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One tough reality of being a pastor is when then people you thought were supportive leave the church.
For a variety of reasons, people will leave. Make any change, and someone is not going to like it. Life changes and relationships often impact a person’s church attendance. Misunderstanding and unmet expectations cause some people to leave. There are a variety of reasons. I wrote about some of them here.
The point of this post is addressing how we respond as pastors and church leaders.
How do you respond when people leave? Here are five suggestions:
1. Accept that it happens. It actually happens in churches where everything seems to be working. Regardless of the reason, people leave. We shouldn’t be surprised simply because they do or think it can’t or won’t happen in the church in which we minister.
2. Admit it hurts. God is in charge of numbers. I get that. People are responsible to God and not the church. I get that too. People may leave because it’s the best thing for them spiritually. I totally get that also.
The bigger issue is whether or not a person leaves “the” church or “a” church. If they are attending another church, we should take comfort in that—but pretending it doesn’t still sting a little is like saying you didn’t feel the Band-Aid being ripped off your arm. You are human. It hurts. It is difficult not to take personally. Depending on the circumstances or way it happens, it may hurt more sometimes than others, but it always hurts.
3. Analyze the reason. This requires asking the hard questions, and admittedly, this too can hurt. But it’s helpful to know even if the answer is you. It requires humility to admit you’re not the church for everyone nor the minister everyone wants to shepherd them. But you can’t address what you don’t know, and there are often valuable lessons to be learned from why a person chooses to leave a church.
4. Adjust if necessary. Don’t be afraid to admit you could be wrong. If people feel the church wasn’t meeting their needs, try to discern if it’s them or the church. If it was a matter of style they didn’t appreciate, that’s one issue. But if it’s something lacking from the church’s offerings that you should have available, you may need to make some adjustments. Be willing to learn.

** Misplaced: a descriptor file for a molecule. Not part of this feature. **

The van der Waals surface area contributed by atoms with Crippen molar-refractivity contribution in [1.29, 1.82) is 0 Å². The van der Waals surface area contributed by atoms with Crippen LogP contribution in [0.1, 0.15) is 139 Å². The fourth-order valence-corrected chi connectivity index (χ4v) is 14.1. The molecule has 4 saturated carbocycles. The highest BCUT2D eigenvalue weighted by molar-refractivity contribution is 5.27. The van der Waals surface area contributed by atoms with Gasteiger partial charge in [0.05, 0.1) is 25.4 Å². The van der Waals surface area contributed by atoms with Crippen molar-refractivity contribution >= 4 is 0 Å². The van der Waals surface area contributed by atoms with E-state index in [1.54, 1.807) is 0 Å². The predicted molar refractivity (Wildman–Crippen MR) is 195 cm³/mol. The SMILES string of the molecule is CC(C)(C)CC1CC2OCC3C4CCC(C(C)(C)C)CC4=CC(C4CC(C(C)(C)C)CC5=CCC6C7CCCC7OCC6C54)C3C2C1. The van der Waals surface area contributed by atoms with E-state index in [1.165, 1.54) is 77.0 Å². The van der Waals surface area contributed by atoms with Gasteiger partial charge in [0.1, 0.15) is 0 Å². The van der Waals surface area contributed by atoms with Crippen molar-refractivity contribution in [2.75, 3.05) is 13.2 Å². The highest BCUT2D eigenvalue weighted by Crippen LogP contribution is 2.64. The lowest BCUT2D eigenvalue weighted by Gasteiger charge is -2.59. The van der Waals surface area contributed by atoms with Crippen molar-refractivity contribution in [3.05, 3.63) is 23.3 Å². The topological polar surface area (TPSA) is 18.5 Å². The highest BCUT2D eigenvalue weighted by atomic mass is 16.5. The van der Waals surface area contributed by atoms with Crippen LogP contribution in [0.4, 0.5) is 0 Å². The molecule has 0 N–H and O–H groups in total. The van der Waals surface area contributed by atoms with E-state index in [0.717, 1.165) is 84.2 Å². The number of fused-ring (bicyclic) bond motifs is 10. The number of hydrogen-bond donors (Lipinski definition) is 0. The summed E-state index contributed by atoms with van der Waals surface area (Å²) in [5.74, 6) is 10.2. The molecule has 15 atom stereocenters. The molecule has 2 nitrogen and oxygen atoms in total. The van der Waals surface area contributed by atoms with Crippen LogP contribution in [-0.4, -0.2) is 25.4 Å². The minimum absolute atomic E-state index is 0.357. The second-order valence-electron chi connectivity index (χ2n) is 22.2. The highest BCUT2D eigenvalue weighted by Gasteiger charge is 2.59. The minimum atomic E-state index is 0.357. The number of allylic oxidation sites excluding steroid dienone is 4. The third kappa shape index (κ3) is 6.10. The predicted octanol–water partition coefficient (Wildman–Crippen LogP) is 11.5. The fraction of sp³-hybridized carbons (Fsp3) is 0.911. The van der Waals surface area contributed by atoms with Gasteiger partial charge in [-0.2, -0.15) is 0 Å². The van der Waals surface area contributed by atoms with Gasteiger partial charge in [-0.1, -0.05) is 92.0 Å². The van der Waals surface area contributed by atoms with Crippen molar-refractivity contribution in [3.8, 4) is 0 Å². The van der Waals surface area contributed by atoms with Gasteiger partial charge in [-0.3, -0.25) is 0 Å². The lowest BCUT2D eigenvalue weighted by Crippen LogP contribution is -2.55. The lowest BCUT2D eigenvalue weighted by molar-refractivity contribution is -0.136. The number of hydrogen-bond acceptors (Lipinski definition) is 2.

5. Attune your vision. OK, it was obvious I was looking for an “A” word, but this is actually a good one. Attune means “to bring into harmony.” And that’s often necessary when people disappear from the church. Most likely their absence will affect others. You may need to realign people to the vision, especially when those leaving were previously and visibly committed. Assure people you are listening, and genuinely be listening, but in the end stay true to the God-given vision God has called you to lead.
Again, no one wants people to leave, especially if they are leaving upset with you or the church. But it is a part of church leadership. Learning to process it will make us better equipped to minister to the ones who stay and the new people God will bring.
Pastor, help me out with this post. What tips do you have for addressing this issue of what people leave the church?
Ron Edmondson is a pastor at Immanuel Baptist Church in Lexington, Ky. He is also a church leadership consultant who is passionate about planting churches, helping established churches thrive and assisting pastors and those in ministry think through leadership, strategy and life. Prior to ministry, Ron had more than 20 years of business experience, mostly as a self-employed business owner. Follow Ron on Facebook, Twitter, and his blog at ronedmondson.com.
For the original article, visit ronedmondson.com.
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